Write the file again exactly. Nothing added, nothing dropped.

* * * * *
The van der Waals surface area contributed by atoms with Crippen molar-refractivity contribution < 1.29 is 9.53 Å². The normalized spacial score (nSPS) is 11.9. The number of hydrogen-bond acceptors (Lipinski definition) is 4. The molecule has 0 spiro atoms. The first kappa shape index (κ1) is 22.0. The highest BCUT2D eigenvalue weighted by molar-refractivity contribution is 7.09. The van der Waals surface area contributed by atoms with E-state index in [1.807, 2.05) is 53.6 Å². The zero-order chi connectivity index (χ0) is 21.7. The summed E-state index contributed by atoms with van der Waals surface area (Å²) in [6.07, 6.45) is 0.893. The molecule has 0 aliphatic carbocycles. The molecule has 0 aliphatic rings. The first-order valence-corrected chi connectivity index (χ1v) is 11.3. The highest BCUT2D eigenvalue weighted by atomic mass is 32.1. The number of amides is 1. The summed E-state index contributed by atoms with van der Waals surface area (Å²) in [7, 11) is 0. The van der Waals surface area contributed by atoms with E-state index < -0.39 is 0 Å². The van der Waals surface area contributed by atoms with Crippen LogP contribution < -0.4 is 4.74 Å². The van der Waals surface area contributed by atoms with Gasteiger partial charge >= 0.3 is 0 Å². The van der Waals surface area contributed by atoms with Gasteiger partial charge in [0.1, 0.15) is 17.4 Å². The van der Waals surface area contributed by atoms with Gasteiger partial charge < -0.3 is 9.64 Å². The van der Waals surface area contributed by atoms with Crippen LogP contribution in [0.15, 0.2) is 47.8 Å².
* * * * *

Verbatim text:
The van der Waals surface area contributed by atoms with Crippen molar-refractivity contribution < 1.29 is 9.53 Å². The normalized spacial score (nSPS) is 11.9. The number of hydrogen-bond acceptors (Lipinski definition) is 4. The molecule has 0 spiro atoms. The first kappa shape index (κ1) is 22.0. The highest BCUT2D eigenvalue weighted by molar-refractivity contribution is 7.09. The van der Waals surface area contributed by atoms with E-state index in [1.807, 2.05) is 53.6 Å². The zero-order chi connectivity index (χ0) is 21.7. The summed E-state index contributed by atoms with van der Waals surface area (Å²) in [6.07, 6.45) is 0.893. The molecule has 0 aliphatic carbocycles. The molecule has 0 aliphatic rings. The first-order valence-corrected chi connectivity index (χ1v) is 11.3. The highest BCUT2D eigenvalue weighted by atomic mass is 32.1. The number of amides is 1. The summed E-state index contributed by atoms with van der Waals surface area (Å²) in [7, 11) is 0. The van der Waals surface area contributed by atoms with E-state index < -0.39 is 0 Å². The van der Waals surface area contributed by atoms with Crippen LogP contribution < -0.4 is 4.74 Å². The van der Waals surface area contributed by atoms with Gasteiger partial charge >= 0.3 is 0 Å². The van der Waals surface area contributed by atoms with Gasteiger partial charge in [0.1, 0.15) is 17.4 Å². The van der Waals surface area contributed by atoms with Gasteiger partial charge < -0.3 is 9.64 Å². The van der Waals surface area contributed by atoms with Crippen LogP contribution in [0.15, 0.2) is 47.8 Å².